Since many Japanese people don’t get chunks of time off, save for New Year’s and Silver Week (another string of holidays in the fall), many people want to do something. That’s why hotels are booked early, often months in advance, and room rates shoot up.
In short, Golden Week is spring break for the entire nation of Japan. There are exceptions, especially people in the service and tourism industry. But, generally speaking, this is one of the few blocks of vacation time that companies must grant their employees because they are national holidays.
Certain days during Golden Week are truly awful. The worst days are often April 29, when everybody decides to travel, and May 5 to May 8, when everybody decides to return home.
For example, according to NHK, on April 29 last year the occupancy for unreserved Nozomi bullet train tickets leaving at 6am from Tokyo for Western Japan shot up 200 percent.
Basically, the bullet train is incredibly crowded. If you don’t have a reservation and even if you can get an unreserved seat, the trains are so crowded, you might end up standing the entire trip, which is no fun.
Airports are also packed. According to TV Asahi, on April 29 of last year, a total of 77,000 people flew internationally out of Narita and Haneda Airports, both of which serve greater Tokyo. These folks are actually leaving the country to, perhaps, deal with crowds that are more manageable than the ones in Japan.
The numbers for those simply traveling from Narita Airport, domestic and international, are staggering.
The roads are also jammed with traffic, turning busy sections of highway into parking lots.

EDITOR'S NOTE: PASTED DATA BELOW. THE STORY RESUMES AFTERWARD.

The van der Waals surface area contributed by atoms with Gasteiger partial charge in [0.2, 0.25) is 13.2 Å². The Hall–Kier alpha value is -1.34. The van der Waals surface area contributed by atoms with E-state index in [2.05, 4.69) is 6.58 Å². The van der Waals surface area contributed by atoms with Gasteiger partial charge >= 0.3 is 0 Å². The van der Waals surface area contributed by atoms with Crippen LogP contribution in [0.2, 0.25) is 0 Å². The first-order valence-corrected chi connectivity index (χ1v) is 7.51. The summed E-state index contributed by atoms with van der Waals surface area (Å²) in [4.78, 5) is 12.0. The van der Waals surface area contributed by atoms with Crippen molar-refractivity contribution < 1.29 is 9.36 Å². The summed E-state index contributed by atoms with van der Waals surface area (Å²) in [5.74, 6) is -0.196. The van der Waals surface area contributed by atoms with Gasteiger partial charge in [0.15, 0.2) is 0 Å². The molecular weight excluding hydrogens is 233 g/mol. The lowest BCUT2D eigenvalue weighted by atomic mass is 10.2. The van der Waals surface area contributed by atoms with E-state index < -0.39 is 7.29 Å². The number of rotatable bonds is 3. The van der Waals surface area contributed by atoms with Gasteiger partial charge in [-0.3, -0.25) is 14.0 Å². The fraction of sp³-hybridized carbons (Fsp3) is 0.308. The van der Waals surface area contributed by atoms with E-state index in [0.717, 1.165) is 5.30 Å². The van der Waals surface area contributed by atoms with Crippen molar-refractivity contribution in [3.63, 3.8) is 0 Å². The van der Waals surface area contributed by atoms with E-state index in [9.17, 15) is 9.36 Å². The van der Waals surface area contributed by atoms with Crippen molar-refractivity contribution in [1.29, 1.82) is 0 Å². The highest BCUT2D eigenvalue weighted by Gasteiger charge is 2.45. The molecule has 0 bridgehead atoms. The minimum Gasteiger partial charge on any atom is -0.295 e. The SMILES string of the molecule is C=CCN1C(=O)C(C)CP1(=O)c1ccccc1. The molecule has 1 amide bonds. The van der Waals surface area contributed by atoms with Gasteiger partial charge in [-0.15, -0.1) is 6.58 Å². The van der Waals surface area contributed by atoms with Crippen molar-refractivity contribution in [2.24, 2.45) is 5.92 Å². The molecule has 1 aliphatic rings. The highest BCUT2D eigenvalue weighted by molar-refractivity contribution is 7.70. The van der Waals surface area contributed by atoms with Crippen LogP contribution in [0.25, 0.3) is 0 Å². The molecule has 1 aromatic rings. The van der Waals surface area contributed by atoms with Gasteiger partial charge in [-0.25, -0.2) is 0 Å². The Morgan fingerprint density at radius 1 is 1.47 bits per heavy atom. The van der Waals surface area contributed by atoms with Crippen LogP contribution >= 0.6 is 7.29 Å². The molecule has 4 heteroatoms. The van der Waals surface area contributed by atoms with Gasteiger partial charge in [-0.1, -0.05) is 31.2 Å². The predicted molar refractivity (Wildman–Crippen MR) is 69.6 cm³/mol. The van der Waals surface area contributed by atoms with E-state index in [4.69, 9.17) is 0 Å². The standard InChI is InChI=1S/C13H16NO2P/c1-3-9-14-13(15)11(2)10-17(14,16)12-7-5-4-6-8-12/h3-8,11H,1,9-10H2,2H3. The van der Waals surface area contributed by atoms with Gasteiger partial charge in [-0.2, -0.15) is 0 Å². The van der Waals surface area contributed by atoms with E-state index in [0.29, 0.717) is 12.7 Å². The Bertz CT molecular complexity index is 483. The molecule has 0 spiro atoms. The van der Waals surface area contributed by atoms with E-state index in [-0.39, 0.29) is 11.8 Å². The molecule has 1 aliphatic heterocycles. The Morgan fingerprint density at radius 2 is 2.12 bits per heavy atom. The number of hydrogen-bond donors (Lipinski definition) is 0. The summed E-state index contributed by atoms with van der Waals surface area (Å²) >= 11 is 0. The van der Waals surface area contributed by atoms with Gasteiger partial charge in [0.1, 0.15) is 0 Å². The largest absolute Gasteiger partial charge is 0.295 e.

The between days during Golden Week are “less bad,” but that’s relative. This is still peak travel season for people in Japan.
Then, the other issue is that even if you are not traveling by bullet train, highway, or airplane, tourist spots within the country are swamped. During Golden Week, do not go to places like Tokyo Disneyland, Universal Studios, zoos, movie theaters, or pretty much any place children want to go. Those tend to draw the worst crowds. Ditto for big shopping areas. Anyplace that is crowded on a weekend in Japan will be infinitely more crowded during Golden Week.
But, let’s say you end up in Japan during Golden Week. Can you still have fun? Sure. Just realize that most places you go are going to be more packed than usual.
All is not lost! Website Tokyo Cheapo has good advice, suggesting visiting the areas surrounding the cities (i.e. the suburbs, because everyone there has gone elsewhere), or travel after and before the peak travel days.
You can find places that are not crowded, but you must be smart. Basically, think about where people are heading and then go in the opposite direction.
Considering the crowds and the higher prices, the best advice, though, might be to pick another time to visit Japan. The week after, for example.